Headed by Professor Ragnar Löfstedt, the review is intended to simplify legislation and ease the health and safety burden on business. It is due to report in the autumn.
On behalf of the union’s health and safety representatives as well as 1,500 inspectors and other specialists employed by the Health and Safety Executive, Prospect states that it is not regulation but non-compliance and poor interpretation of the rules that should be of greatest concern.
While supportive of Professor Löfstedt’s evidence-based approach, the union is sceptical whether the findings will carry any weight given the wider deregulatory agenda being pursued by government.
Prospect’s Deputy General Secretary Mike Clancy said: “This latest review comes hot on the heels of Lord Young’s report into health and safety laws which proved to be a missed opportunity for genuine measures to tackle the negative media image of health and safety.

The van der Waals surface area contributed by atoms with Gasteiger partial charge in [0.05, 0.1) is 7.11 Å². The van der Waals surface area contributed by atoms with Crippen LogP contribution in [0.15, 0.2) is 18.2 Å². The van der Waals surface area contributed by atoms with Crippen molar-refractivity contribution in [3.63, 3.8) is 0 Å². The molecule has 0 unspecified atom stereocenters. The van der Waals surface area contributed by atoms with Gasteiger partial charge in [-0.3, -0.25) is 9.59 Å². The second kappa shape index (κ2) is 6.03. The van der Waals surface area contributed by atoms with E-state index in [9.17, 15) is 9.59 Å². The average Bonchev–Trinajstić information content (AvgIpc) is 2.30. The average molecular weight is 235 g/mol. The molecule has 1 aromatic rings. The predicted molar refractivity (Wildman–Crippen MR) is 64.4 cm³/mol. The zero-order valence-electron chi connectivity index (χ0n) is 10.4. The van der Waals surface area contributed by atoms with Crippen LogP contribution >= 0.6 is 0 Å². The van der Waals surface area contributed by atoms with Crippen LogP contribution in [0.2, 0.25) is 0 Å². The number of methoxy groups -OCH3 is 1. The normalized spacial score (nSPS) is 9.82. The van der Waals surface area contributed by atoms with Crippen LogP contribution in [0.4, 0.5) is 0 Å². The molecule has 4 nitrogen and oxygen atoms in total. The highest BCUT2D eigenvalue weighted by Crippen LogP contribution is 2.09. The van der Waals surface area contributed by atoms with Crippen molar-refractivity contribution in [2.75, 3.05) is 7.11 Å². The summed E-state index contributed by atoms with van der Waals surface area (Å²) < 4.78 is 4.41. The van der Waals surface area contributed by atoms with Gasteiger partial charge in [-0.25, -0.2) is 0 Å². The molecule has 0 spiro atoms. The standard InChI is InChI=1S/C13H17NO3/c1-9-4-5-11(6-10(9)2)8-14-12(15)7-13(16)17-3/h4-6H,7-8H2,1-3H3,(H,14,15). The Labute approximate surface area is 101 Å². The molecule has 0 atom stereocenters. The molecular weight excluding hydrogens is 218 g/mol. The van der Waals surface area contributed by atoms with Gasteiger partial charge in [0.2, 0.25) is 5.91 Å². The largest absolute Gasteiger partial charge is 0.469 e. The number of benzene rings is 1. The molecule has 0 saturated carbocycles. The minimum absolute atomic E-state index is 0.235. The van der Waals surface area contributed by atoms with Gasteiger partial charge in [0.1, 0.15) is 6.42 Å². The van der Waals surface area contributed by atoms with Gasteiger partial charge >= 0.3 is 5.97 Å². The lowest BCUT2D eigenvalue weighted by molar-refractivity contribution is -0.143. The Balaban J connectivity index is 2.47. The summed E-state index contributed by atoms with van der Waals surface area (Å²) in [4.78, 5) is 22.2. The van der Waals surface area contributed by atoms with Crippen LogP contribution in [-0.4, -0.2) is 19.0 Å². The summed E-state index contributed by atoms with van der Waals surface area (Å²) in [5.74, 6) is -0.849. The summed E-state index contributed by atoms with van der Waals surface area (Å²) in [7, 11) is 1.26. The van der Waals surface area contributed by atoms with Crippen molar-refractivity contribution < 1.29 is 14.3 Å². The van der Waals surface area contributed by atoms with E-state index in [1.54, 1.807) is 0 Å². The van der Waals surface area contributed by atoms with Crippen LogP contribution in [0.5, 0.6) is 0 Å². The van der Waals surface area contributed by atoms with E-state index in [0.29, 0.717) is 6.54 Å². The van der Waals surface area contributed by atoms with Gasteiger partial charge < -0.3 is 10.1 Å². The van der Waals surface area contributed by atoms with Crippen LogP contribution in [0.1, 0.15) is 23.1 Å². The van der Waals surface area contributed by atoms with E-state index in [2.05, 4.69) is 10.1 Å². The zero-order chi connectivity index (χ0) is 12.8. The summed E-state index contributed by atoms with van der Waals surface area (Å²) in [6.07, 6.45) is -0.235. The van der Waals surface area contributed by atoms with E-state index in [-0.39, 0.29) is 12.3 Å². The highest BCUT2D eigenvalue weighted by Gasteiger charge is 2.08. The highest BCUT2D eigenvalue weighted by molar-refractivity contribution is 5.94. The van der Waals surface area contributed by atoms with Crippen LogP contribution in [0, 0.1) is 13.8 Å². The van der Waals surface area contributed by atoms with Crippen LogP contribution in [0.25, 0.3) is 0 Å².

“Good Health and Safety, Good for Everyone – the Government’s latest strategy – provides further evidence of its deregulatory agenda given the removal, without consultation, of swathes of industry from HSE’s preventive inspection regime. This is an irresponsible tactic that is designed solely to meet the cuts targets set by the comprehensive spending review.”
Prospect’s evidence warns against restricting the focus of the Löfstedt review solely to workplace accidents and injuries rather than longer-term health issues. It says last year’s rise in fatal workplace accidents is “a reminder of the need to avoid complacency”.
Improvements to the system should be achieved through measures to make health and safety simpler, with clear, concise, sensitive guidance, rather than be driven by the pejorative premise that health and safety is a burden to business.
“Shoddy interpretation and application of the law is at the heart of much of the negative media attention when, in fact, poor employer behaviour and management neglect are the main causes of the toll on the workforce,” said Clancy.
To view the submission in full visit http://library.prospect.org.uk/id/2011/00783